This year has not started well for bitcoin. A couple of events have created a growing public perception that bitcoin is not ready for prime time. While the digital cryptocurrency may be down, it is not out. Detractors, hold off on popping the champagne corks just yet.
Trouble began in late 2013 when regulators shut down Silk Road, a website suspected of being the eBay of illegal transactions, and found a big cache of bitcoins. To add insult to injury, a Bitcoin Foundation member was arrested early in 2014 on alleged money laundering charges. This further solidifies the fear that bitcoin's pseudonymous nature makes it easy to fund illegal activities and launder money.
Then this month, Mt. Gox, the world's largest bitcoin exchange, suspended all bitcoin withdrawals. Initially blaming a bug in the bitcoin software, this was the latest in a string of problems for the exchange including customer complaints of slow withdrawal requests, the U.S. government seizing $5 million of Mt. Gox funds over alleged noncompliance of money laundering laws and a $75 million lawsuit from a former business partner.
Not surprisingly, MasterCard's CEO crowed recently. He was likely relieved that a potential low cost challenger to the credit card duopoly is dying of self-inflicted wounds and confident that they can continue raking fees of 3 to 4 percent on all transactions.
But to focus on these problems ignores three silver linings.
First, bitcoin's public register coupled with its pseudonymous nature helps regulators and law enforcement catches the bad guys doing bad things. Cash has no such register and illegal transactions are usually totally anonymous. Further, regulators and law enforcement seem to have enough basic tools in their current regulatory arsenal to carry out their jobs. New regulations and laws may eventually be needed, but what is on the books seems to be working to catch some infractions.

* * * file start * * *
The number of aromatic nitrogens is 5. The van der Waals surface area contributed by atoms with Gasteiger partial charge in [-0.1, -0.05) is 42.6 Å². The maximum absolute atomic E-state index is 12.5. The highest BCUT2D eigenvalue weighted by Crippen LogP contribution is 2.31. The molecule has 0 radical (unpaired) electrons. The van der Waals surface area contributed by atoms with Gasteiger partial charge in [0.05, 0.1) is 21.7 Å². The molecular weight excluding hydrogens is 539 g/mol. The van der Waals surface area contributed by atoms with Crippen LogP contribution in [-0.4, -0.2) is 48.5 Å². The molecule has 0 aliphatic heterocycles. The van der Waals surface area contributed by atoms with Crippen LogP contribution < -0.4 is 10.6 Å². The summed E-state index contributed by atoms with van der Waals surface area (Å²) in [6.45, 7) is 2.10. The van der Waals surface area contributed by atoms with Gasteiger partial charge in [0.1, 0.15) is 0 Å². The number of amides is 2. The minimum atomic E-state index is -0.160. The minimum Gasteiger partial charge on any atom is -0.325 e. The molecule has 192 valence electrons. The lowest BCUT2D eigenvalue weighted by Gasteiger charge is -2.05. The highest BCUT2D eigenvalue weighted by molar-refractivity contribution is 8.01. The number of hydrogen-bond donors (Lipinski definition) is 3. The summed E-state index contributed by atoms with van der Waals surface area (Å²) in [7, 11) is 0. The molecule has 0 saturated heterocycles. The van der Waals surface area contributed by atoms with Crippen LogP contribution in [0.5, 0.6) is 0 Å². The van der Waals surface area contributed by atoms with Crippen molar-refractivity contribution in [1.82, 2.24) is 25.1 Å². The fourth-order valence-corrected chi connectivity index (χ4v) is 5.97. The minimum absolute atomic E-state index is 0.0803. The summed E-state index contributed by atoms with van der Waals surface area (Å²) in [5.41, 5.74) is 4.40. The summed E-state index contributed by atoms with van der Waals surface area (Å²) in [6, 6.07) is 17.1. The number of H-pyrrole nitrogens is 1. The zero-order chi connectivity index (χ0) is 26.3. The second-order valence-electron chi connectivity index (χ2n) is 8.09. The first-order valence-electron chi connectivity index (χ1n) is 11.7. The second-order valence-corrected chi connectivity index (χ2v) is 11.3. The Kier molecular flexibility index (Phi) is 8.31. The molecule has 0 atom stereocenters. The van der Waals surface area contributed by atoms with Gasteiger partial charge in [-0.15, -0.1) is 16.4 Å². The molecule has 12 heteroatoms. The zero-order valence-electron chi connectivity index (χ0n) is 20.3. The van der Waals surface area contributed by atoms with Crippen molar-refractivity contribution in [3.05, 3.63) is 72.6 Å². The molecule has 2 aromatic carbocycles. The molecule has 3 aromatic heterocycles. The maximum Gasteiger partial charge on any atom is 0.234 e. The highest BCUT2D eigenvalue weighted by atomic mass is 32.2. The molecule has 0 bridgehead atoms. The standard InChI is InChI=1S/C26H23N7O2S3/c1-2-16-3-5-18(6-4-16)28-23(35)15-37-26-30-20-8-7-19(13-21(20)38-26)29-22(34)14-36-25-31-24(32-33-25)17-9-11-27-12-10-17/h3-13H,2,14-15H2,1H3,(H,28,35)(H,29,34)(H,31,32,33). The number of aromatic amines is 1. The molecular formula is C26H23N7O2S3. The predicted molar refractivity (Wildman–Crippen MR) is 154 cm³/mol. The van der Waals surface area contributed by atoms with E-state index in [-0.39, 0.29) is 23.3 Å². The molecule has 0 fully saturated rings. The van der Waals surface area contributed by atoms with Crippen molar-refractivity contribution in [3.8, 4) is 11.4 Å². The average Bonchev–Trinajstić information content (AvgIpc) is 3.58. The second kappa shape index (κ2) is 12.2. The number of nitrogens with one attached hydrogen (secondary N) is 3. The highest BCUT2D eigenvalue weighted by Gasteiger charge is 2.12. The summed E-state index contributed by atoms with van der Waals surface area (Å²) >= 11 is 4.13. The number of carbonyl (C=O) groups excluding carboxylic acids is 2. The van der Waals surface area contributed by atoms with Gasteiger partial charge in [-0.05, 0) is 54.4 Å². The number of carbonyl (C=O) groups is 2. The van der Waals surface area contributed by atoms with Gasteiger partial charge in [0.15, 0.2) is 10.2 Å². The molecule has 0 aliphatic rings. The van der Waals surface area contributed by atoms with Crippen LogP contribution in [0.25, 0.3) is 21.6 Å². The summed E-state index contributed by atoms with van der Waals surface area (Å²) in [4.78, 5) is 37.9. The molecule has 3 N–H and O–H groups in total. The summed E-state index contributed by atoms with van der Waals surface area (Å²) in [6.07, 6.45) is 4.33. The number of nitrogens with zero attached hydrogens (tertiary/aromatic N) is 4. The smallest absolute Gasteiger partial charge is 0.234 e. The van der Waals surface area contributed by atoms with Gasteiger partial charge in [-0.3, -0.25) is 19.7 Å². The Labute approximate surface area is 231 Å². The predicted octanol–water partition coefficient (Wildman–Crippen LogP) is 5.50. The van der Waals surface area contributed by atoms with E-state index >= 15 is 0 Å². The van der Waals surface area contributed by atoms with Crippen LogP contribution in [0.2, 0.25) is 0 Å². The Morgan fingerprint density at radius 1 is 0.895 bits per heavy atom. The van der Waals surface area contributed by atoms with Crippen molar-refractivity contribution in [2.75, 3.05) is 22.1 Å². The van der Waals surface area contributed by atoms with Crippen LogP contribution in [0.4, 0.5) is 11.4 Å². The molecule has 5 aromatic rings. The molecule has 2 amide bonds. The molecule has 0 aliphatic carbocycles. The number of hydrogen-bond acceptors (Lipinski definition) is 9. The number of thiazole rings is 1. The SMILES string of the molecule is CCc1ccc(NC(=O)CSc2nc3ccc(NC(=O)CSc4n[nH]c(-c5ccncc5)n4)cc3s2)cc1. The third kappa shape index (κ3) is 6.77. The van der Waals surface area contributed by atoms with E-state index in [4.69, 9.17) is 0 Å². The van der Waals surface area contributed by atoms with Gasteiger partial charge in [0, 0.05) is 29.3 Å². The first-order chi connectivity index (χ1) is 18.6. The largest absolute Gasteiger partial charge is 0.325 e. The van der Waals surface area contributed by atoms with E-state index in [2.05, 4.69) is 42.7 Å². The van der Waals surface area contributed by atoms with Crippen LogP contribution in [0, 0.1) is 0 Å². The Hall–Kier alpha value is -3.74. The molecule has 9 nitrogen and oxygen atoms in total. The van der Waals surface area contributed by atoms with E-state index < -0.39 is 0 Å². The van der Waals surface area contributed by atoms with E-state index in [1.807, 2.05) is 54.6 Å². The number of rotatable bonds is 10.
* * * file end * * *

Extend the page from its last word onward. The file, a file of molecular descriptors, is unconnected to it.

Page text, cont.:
Second, the technical problem that caused Mt. Gox to suspend bitcoin withdrawals was due to Mt. Gox, not bitcoin. As early a 2011, bitcoin developers warned that companies might be vulnerable to attack if they did not customize its software properly to account for bitcoin's code written for transaction verification. Successful attacks prevented some transactions from confirming. Mt. Gox chose the cheap and easy route and paid the price. The bitcoin development team is working with the exchanges to develop a fix.
Third, regardless of whether Mt. Gox survives, there are other exchanges that will take its place. It rose to the top because it was effectively the only place to go. But because of competition, customers have been migrating to other exchanges that have better customer service, more resources and improved technology. The distinct advantage that bitcoin's open-source technology platform offers is that its success is not dependent on any one company.
Is this the beginning of the end of bitcoin? I am not sure, but I would not bet on it. I am even more hopeful that this is not the end of digital currency but instead just the beginning.
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